"We seldom get into trouble when we speak softly. It is only when we raise our voices that the sparks fly and tiny molehills become great mountains of contention."
- - Gordon B. Hinckley
March 11, 2015
Sweet Reads for Babies and 'Tweens
by Laurie Williams Sowby

With 18 grandkids, I’m always on the lookout for good books that will foster or continue an interest in reading and good literature.

Utah publisher Gibbs Smith has a series based on the premise that it’s never too early to introduce the classics. It does it with simplicity and charm in its BabyLit board books, with 18 titles to date.

For example, Frankenstein’s Monster is used to illustrate parts of the body in Little Miss Shelley: An Anatomy Primer; Little Miss Austen presents A Counting Primer with characters and places from Pride and Prejudice; and Little Master Baum offers A Colors Primer with words and illustrations from The Wonderful Wizard of Oz. Little Master Twain teaches camping vocabulary via Huckleberry Finn.

Written by Jennifer Adams and illustrated by Alison Oliver, these durable books ($9.99) are a clever concept and a winning way to begin a love of literature.

As kids grow, we want to find books that fit their interests or encourage them to develop new ones. There’s plenty in the way of kid-friendly popular novels (some of the old Newbery winners are perennial gems), but engaging non-fiction appropriate for the middle school/junior high age slot is harder to come by.

Bart King to the rescue. A longtime Oregon middle school teacher with an evident sense of humor, he has his finger on the pulse of ‘tweens. He’s firmly focused on that audience in two great books for kids that age. He speaks their language, tells their jokes, and offers scientific background as well as advice for things like B.O. and acne.

The Big Book of Boy Stuff is chock full of things like camping survival tips, lists of great books to read, instructions for making rockets and creating lightning, ready-made insults, and recipes for “man food” ranging from simple and edible to gross and disgusting (but still edible). An entire section is devoted to practical jokes. I can see my 10-, 11-, and 12-year-old grandsons devouring this book.

At the behest and with the aid of his five sisters, King also produced the fabulous Big Book of Girl Stuff, which I plan to give to my granddaughters. I laughed out loud at some of the jokes and the practical instructions on how to potty in the great outdoors (in the “Emergencies” section).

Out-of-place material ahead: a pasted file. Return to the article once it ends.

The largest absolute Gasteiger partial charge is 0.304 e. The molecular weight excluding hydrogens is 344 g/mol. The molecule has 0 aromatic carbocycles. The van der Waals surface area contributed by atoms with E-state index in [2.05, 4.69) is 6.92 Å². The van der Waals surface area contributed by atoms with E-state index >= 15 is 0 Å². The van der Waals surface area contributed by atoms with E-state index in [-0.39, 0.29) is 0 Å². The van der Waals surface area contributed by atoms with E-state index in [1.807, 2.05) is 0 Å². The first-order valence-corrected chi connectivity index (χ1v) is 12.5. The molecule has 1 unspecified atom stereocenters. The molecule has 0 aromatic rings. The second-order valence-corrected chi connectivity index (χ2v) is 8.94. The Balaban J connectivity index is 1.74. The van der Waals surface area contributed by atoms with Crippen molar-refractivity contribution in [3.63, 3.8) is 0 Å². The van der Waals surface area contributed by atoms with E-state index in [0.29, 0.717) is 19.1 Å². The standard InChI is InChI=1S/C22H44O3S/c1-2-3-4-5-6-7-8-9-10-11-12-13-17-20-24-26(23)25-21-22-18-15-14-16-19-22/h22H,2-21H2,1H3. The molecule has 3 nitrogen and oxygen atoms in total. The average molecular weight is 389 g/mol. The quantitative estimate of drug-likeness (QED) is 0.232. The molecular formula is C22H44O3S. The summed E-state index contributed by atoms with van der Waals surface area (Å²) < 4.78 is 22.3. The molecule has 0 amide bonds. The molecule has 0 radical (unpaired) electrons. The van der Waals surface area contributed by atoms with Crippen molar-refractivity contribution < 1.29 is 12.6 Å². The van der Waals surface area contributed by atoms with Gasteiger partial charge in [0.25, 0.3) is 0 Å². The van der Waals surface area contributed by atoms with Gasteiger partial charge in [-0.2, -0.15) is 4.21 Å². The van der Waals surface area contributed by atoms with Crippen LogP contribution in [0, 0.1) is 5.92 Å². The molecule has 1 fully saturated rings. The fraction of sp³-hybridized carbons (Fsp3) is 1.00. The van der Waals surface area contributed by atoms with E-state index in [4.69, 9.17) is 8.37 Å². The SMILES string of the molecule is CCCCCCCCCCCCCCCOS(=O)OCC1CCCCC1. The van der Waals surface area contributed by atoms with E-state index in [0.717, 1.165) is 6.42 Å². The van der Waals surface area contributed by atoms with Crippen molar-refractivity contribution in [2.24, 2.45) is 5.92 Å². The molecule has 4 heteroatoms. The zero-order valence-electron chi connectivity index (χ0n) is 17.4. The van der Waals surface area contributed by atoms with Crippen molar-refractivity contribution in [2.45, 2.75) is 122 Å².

Lacking the edginess of teen magazines, it covers things like fashion, boys, manners, hobbies, hair and makeup, babysitting, and spending money with pragmatism and humor. One part explains how advertisers lure buyers with various tactics.

There’s great advice on having a friend and being one, with emphasis on avoiding and not being “mean” girls. Good conversations with parents and good relationships with siblings are also covered (thanks, I suspect, to the author’s having grown up in a family of nine kids).

King credits his vast sources in a long bibliography in both books, but cautions that some of the activities may be dangerous and should have adult guidance or approval. Good idea: For one thing, adults may be as delighted with these books as the kids are. Both are from Gibbs Smith 2014, $19.99 for about 300 pages of info, laughs, creative inspiration, and good reading.


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About Laurie Williams Sowby

Laurie Williams Sowby has been writing since second grade and getting paid for it since high school. Her byline ("all three names, please") has appeared on more than 6,000 freelance articles published in newspapers, magazines, and online.

A graduate of BYU and a writing instructor at Utah Valley University for many years, she proudly claims all five children and their spouses as college grads.

She and husband, Steve, have served three full-time missions together, beginning in 2005 in Chile, followed by Washington D.C. South, then Washington D.C. North, both times as young adult Institute teachers. They are currently serving in the New York Office of Public and International Affairs

During her years of missionary service, Laurie has continued to write about significant Church events, including the rededication of the Santiago Temple by President Hinckley and the groundbreaking for the Philadelphia Temple by President Eyring. She also was a Church Service Missionary, working as a news editor at Church Magazines, between full-time missions.

Laurie has traveled to all 50 states and at least 45 countries (so far). While home is American Fork, Utah, Lincoln Center and the Metropolitan Museum of Art have provided a comfortable second home.

Laurie is currently serving a fourth full-time mission with her husband in the New York Office of Public and International Affairs. The two previously served with a branch presidency at the Provo Missionary Training Center. The oldest of 18 grandchildren have been called to serve missions in New Hampshire and Brisbane, Australia.

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